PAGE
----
Pharos-Tribune

May 17, 2007

PETA brings battle to Logan Mall

<b>Organization wants city to block exotic animal performances</b>

by Carla Knapp

Logansport got an introduction Wednesday night to the world of exotic animals when Joe Schreibvogel, known on stage as “Joe Exotic,” performed the first of five live shows at the Logansport Mall.

People for the Ethical Treatment of Animals, meanwhile, is hoping to bring Schreibvogel’s performing days to an end, not only in Logansport but across the country.

PETA spokesperson Lisa Wathne said that Schreibvogel, who owns G.W. Exotic Animal Memorial Park in Oklahoma, has been on the organization’s watch list for years.

“We get more complaints about G.W. Exotics and their traveling animal show than almost any other show in the country,” said Wathne.

Wathne said the majority of the complaints PETA had received came from people who had attended Schreibvogel’s traveling show and felt the animals were being mistreated. She said that PETA’s investigations “found the animals, at home and on the road, were really being exposed to miserable conditions.”

Wathne said she has sent information packets to city officials and mall operators in the towns where Schreibvogel will be performing, including Logansport.

Mayor Mike Fincher was one of several people who received the packet several weeks ago. He said he conducted his own background check on Schreibvogel, but found little disparaging information.

“We investigated, we called the USDA, we called the previous shopping center where this outfit was in New Mexico and they had nothing but raving reviews,” said Fincher. “According to the people I’ve talked to, they’re very professional and very clean. The USDA said that after an investigation, there were no infractions. I found no reason to keep them from coming.”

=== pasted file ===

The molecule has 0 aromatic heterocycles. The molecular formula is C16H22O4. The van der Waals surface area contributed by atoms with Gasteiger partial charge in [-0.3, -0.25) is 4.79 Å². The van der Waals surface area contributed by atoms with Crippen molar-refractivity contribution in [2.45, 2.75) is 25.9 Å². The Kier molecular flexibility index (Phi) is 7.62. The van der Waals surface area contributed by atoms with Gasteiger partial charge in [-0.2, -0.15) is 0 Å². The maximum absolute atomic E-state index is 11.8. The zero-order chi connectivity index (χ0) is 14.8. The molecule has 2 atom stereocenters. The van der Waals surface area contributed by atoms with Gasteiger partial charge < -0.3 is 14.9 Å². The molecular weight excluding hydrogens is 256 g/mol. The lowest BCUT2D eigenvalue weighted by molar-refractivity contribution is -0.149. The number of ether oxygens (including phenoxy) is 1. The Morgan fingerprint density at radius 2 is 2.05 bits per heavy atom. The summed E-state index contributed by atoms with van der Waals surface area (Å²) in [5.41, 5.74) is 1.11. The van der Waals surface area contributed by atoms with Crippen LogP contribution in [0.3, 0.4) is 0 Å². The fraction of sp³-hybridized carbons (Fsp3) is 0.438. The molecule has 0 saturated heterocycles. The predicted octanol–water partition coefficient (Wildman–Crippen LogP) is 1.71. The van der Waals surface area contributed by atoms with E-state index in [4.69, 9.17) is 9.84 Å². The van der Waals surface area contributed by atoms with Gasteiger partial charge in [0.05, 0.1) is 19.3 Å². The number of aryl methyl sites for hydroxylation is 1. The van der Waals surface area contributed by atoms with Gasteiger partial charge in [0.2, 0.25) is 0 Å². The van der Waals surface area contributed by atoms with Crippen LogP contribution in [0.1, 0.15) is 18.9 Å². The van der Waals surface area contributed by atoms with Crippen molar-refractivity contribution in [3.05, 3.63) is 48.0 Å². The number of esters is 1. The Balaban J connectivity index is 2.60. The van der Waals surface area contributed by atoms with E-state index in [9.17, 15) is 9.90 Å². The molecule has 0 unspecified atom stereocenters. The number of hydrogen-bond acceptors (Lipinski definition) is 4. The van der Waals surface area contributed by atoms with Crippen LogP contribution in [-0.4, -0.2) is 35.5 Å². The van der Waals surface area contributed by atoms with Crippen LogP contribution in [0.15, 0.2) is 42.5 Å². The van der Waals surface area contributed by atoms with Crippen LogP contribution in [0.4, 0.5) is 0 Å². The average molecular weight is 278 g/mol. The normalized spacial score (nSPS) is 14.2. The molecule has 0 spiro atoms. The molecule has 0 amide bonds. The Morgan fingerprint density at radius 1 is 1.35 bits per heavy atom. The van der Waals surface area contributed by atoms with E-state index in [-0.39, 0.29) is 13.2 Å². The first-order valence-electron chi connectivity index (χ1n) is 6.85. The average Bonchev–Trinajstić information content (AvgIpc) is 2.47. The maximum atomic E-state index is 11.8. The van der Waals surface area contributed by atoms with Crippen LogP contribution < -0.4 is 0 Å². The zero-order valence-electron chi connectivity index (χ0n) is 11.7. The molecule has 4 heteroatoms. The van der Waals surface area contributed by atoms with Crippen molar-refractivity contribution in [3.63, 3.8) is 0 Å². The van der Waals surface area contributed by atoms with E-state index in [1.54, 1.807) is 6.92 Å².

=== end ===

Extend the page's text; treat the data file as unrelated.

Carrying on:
The packets include information about an incident in January in San Angelo, Texas, where a woman was injured while interacting with a tiger cub at a show.

Also included in those packets are documents from the USDA describing citations, most of which occurred before 2004, for poor facility maintenance, animal handling and living conditions. The documents state that Schreibvogel was fined $25,000 by the USDA for those violations and placed on 18 months’ probation.

Schreibvogel, who travels the country year around, acknowledged paying the fine, but he said it was for fences at his park in Oklahoma that didn’t meet minimum height requirements for animal enclosures. He added that he had faced no criminal charges.

“If I had done something wrong, they would have taken my license away and shut me down,” said Schreibvogel, who started the traveling show after his brother was killed by a drunken driver. “I get very offended and very sick of defending my name and my brother’s name because of PETA.”

Schreibvogel said he operates the animal park in Oklahoma as a rescue facility for exotic animals surrendered by private citizens who buy them as pets only to discover they cannot adequately care for them. He takes the animals on the road both to educate the public and to fund the animal park, a nonprofit corporation.

Wathne said PETA’s goal was to stop traveling shows like Schreibvogel’s, and the organization is encouraging the city of Logansport to enact legislation to prohibit such displays in the future.

Fincher, however, said he sees no reason to disallow the show.

“We fulfilled our obligation and did our due diligence,” said Fincher. “Whether I agree with them or not, they’ve broken no laws and I felt we couldn’t stand in the way of the mall having an attraction.”

Carla Knapp can be contacted at (574) 732-5150 or via e-mail at carla.knapp@pharostribune.com